Not much in the news this week, apart from the ongoing threat of further covid restrictions, investigations into Christmas parties last year in Downing Street, ongoing investigations into the financing of the renovations for Johnson’s Downing Street apartments, and continuing fallout over the government’s abandoning of commitments to improvements in rail infrastructure across the North of England. But definitely not much happening around Teesside.
This presumably had the editorial team at the Gazette scratching their heads, wondering how on earth they were going to fill their pages. Then Middlesbrough MP, Andy McDonald, came to the rescue by becoming embroiled in a scandal of his own. We’re calling it McDonaldconstituencyofficegate.
First reported in the Gazette on 8 December under the headline “Middlesbrough Council charged MP bargain rent rates against the advice of its own staff”, it concerns his former constituency office, which was rented for several years at a rate below that recommended by council officials. Deputy mayor, Mieka Smiles, was quoted at length, saying,
“It is very concerning that the council’s own processes seem to have been bypassed in this case, against the advice of our own officers.
“This simply cannot be right when it comes to council finances, especially in Middlesbrough where every penny matters, and I cannot fathom why the previous Labour administration might have allowed this to happen.
“Effectively Middlesbrough Council was subsidising the office expenses of a Member of Parliament for several years.
“This was a bad deal for Middlesbrough Council – and one for which there seems to be no rationale.
“I’m glad that this anomaly has since been corrected under the current administration and that Mr McDonald has been able to find suitable alternative office space.”
It seems that the report was also welcomed elsewhere, as a summary of it was printed the following day (9 December) in the Northern Agenda, a news digest from across the north of England (also owned by Reach plc, the owners of the Gazette), under the title
“So what was the community benefit of giving MP cheaper office rent?”
Andy McDonald himself, on the other hand, seems to have been quite bemused by it all, explaining, that MPs’ constituency offices are paid for by the taxpayer, so neither he nor the Labour Party stood to benefit from the arrangement.
Nonetheless, the fact remains that it was rented out at a rate lower than that proposed by the Council’s valuation and estates team, and, as Cllr Smiles states, the Council’s own processes were bypassed. Which is fair criticism, isn’t it?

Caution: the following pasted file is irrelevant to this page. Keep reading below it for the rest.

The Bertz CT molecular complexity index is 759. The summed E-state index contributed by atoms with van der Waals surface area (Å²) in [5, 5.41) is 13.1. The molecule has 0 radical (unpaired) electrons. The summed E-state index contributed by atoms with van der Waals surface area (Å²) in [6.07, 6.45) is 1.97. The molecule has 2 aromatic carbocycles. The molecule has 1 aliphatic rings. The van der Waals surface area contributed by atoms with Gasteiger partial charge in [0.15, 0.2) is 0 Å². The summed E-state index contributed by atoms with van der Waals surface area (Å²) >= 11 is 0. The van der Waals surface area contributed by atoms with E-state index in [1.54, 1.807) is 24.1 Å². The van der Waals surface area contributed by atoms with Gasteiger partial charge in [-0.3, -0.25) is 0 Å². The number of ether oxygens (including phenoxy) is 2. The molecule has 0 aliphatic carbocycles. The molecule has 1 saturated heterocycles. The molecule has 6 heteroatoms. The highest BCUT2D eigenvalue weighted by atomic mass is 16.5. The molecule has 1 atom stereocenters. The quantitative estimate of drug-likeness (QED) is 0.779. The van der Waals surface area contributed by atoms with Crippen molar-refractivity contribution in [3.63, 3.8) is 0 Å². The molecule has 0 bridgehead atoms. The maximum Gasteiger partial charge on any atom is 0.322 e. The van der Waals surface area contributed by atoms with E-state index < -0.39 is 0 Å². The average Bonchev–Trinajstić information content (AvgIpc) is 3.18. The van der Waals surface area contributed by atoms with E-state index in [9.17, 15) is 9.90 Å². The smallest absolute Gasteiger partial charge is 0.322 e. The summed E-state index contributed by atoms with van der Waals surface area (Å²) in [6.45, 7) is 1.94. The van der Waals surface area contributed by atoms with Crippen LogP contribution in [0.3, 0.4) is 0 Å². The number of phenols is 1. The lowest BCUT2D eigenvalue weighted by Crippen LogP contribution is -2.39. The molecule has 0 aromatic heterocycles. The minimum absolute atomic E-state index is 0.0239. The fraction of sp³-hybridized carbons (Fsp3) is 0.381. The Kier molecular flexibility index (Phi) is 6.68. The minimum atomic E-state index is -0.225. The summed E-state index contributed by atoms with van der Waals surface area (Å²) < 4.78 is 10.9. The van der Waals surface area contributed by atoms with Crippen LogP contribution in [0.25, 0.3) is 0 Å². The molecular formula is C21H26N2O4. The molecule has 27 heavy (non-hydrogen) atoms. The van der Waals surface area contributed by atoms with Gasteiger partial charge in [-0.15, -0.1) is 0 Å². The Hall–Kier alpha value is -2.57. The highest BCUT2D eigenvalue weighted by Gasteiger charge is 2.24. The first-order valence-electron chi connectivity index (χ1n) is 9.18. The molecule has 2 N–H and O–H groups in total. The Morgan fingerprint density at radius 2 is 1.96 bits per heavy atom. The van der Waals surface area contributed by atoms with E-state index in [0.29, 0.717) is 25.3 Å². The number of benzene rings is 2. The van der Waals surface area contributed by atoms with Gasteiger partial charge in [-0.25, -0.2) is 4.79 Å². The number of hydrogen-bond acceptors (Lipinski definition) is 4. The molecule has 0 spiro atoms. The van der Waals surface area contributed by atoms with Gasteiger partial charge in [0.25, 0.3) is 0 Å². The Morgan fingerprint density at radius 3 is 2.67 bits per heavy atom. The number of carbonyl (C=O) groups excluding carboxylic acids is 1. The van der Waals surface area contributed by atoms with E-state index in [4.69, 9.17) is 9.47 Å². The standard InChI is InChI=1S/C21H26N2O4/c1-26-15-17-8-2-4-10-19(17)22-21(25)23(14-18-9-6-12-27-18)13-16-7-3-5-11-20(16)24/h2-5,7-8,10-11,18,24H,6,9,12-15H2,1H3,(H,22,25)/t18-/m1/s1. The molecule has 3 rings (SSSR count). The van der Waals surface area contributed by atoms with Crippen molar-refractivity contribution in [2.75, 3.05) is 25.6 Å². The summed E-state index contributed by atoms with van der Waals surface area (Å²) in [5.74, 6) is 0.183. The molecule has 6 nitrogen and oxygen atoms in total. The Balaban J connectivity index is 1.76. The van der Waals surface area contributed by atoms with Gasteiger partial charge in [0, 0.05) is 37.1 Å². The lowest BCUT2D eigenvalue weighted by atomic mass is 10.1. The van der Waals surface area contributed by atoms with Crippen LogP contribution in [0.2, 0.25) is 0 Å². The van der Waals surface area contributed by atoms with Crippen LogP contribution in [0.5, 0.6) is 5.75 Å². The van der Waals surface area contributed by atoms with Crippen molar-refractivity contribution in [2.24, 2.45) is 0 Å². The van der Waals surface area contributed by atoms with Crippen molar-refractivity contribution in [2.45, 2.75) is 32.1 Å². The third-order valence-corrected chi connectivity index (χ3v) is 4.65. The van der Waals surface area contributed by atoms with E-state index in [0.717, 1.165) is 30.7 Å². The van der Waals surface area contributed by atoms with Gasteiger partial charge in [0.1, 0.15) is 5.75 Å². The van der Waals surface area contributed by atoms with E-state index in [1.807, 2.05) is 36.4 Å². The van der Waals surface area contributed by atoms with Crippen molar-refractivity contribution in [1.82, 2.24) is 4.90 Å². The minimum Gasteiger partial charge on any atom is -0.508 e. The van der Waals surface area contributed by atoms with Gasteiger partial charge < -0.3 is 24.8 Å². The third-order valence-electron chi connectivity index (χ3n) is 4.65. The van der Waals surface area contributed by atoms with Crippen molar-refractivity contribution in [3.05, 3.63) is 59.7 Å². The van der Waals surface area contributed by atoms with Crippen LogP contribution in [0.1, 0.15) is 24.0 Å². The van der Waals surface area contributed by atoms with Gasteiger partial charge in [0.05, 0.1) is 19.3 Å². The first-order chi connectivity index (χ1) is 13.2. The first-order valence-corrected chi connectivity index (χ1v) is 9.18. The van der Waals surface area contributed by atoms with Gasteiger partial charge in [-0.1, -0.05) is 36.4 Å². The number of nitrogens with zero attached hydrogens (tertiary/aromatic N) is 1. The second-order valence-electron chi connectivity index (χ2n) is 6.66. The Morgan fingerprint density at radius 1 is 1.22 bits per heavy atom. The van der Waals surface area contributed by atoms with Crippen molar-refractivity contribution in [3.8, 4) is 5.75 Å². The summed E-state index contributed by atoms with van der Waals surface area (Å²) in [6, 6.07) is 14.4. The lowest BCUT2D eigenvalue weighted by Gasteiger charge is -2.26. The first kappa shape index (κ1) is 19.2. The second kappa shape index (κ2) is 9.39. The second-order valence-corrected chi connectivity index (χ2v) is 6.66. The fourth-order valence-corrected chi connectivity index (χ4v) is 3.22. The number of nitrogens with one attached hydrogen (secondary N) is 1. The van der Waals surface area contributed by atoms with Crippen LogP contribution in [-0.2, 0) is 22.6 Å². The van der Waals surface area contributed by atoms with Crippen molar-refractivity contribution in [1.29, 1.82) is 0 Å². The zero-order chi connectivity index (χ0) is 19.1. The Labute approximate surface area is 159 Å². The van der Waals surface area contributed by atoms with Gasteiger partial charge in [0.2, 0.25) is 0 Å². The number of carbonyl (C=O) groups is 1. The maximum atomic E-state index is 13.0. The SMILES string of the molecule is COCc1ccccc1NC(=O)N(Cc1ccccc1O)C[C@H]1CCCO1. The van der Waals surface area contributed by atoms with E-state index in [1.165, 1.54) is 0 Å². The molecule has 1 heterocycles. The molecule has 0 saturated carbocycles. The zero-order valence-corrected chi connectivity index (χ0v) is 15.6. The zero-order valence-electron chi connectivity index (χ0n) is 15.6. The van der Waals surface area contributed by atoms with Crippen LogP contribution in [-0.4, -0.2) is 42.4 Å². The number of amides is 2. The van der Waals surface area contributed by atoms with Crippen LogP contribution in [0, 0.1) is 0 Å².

Possibly, but not definitely.
While both reports feature a not very recent photo of McDonald standing outside this office, neither shows it as it looks today:
Two things to bring to your attention: 1. It’s triangular 2. It’s vacant.
One possible explanation as to why it has remained unoccupied since McDonald relocated some twelve months ago (or possibly longer), is that, lift the shutters and two of its three walls are largely made of glass – a sort of triangular goldfish bowl. And, the Council, instead of receiving £333.33 a month as it did during McDonald’s tenure, now receives nothing at all. We can’t help but suspect that this situation, given the building’s manifest unattractiveness, may persist for some time to come.
But the real issue here is not to do with the commercial viability or otherwise of a spectacularly ugly building, it is to do with the regional press, and the rationale for printing a supposedly political story that is clearly inconsequential. Is this really the best they can do?
The Tees Valley is in the throws of massive political and economic upheaval. Regeneration funding is being very unequally distributed. Vast amounts of public money are being spent here, but major institutions work under a veil of secrecy. The story of who is benefiting from that is not being told, and instead the public is being entertained with trivia. Is it any wonder the regional press here is struggling to survive?
Read more by Scott Hunter